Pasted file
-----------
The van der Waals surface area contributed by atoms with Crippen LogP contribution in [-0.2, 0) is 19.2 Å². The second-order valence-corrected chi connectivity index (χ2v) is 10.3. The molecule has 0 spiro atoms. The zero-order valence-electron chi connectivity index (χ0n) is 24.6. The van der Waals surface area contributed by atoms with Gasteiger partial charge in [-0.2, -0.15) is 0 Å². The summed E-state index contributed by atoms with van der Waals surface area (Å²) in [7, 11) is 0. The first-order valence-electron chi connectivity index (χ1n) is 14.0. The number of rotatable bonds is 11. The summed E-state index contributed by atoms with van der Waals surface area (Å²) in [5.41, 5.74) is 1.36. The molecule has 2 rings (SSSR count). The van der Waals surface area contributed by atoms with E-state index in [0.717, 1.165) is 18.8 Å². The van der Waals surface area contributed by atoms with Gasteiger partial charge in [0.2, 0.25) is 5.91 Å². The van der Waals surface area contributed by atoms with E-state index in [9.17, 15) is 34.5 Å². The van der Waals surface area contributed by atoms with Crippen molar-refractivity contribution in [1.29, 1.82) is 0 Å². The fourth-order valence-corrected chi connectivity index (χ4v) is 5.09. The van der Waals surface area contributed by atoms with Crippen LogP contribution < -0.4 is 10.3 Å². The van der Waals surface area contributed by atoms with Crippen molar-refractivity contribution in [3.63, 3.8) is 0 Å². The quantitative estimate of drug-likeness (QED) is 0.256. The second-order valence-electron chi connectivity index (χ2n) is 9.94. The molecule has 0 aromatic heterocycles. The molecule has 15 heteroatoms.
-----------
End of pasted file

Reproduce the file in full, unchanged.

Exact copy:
The van der Waals surface area contributed by atoms with Crippen LogP contribution in [-0.2, 0) is 19.2 Å². The second-order valence-corrected chi connectivity index (χ2v) is 10.3. The molecule has 0 spiro atoms. The zero-order valence-electron chi connectivity index (χ0n) is 24.6. The van der Waals surface area contributed by atoms with Gasteiger partial charge in [-0.2, -0.15) is 0 Å². The summed E-state index contributed by atoms with van der Waals surface area (Å²) in [7, 11) is 0. The first-order valence-electron chi connectivity index (χ1n) is 14.0. The number of rotatable bonds is 11. The summed E-state index contributed by atoms with van der Waals surface area (Å²) in [5.41, 5.74) is 1.36. The molecule has 2 rings (SSSR count). The van der Waals surface area contributed by atoms with E-state index in [0.717, 1.165) is 18.8 Å². The van der Waals surface area contributed by atoms with Gasteiger partial charge in [0.2, 0.25) is 5.91 Å². The van der Waals surface area contributed by atoms with E-state index in [9.17, 15) is 34.5 Å². The van der Waals surface area contributed by atoms with Crippen molar-refractivity contribution in [1.29, 1.82) is 0 Å². The fourth-order valence-corrected chi connectivity index (χ4v) is 5.09. The van der Waals surface area contributed by atoms with Crippen LogP contribution < -0.4 is 10.3 Å². The van der Waals surface area contributed by atoms with Crippen molar-refractivity contribution in [3.63, 3.8) is 0 Å². The quantitative estimate of drug-likeness (QED) is 0.256. The second-order valence-electron chi connectivity index (χ2n) is 9.94. The molecule has 0 aromatic heterocycles. The molecule has 15 heteroatoms.